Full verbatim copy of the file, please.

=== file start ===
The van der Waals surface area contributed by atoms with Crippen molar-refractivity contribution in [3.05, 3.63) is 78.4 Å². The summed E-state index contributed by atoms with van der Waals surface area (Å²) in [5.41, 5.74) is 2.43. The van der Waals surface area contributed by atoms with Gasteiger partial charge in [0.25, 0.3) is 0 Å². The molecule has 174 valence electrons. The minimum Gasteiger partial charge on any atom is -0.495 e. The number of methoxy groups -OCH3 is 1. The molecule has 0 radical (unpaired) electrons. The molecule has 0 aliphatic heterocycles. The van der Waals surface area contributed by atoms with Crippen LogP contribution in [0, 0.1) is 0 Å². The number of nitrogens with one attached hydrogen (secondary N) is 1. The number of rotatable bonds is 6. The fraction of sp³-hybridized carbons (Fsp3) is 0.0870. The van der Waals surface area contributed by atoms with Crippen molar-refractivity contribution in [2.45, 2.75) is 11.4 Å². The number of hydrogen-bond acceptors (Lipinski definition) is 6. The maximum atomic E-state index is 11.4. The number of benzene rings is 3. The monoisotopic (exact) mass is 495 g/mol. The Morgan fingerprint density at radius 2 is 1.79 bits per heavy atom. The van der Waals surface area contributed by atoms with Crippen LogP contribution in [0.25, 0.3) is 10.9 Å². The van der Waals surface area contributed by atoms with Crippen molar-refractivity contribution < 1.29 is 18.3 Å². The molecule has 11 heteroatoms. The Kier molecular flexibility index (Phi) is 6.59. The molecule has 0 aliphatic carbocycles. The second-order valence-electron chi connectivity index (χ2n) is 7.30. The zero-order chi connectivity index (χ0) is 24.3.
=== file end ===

The van der Waals surface area contributed by atoms with Crippen molar-refractivity contribution in [3.05, 3.63) is 78.4 Å². The summed E-state index contributed by atoms with van der Waals surface area (Å²) in [5.41, 5.74) is 2.43. The van der Waals surface area contributed by atoms with Gasteiger partial charge in [0.25, 0.3) is 0 Å². The molecule has 174 valence electrons. The minimum Gasteiger partial charge on any atom is -0.495 e. The number of methoxy groups -OCH3 is 1. The molecule has 0 radical (unpaired) electrons. The molecule has 0 aliphatic heterocycles. The van der Waals surface area contributed by atoms with Crippen LogP contribution in [0, 0.1) is 0 Å². The number of nitrogens with one attached hydrogen (secondary N) is 1. The number of rotatable bonds is 6. The fraction of sp³-hybridized carbons (Fsp3) is 0.0870. The van der Waals surface area contributed by atoms with Crippen molar-refractivity contribution in [2.45, 2.75) is 11.4 Å². The number of hydrogen-bond acceptors (Lipinski definition) is 6. The maximum atomic E-state index is 11.4. The number of benzene rings is 3. The monoisotopic (exact) mass is 495 g/mol. The Morgan fingerprint density at radius 2 is 1.79 bits per heavy atom. The van der Waals surface area contributed by atoms with Crippen LogP contribution in [0.25, 0.3) is 10.9 Å². The van der Waals surface area contributed by atoms with Crippen molar-refractivity contribution < 1.29 is 18.3 Å². The molecule has 11 heteroatoms. The Kier molecular flexibility index (Phi) is 6.59. The molecule has 0 aliphatic carbocycles. The second-order valence-electron chi connectivity index (χ2n) is 7.30. The zero-order chi connectivity index (χ0) is 24.3.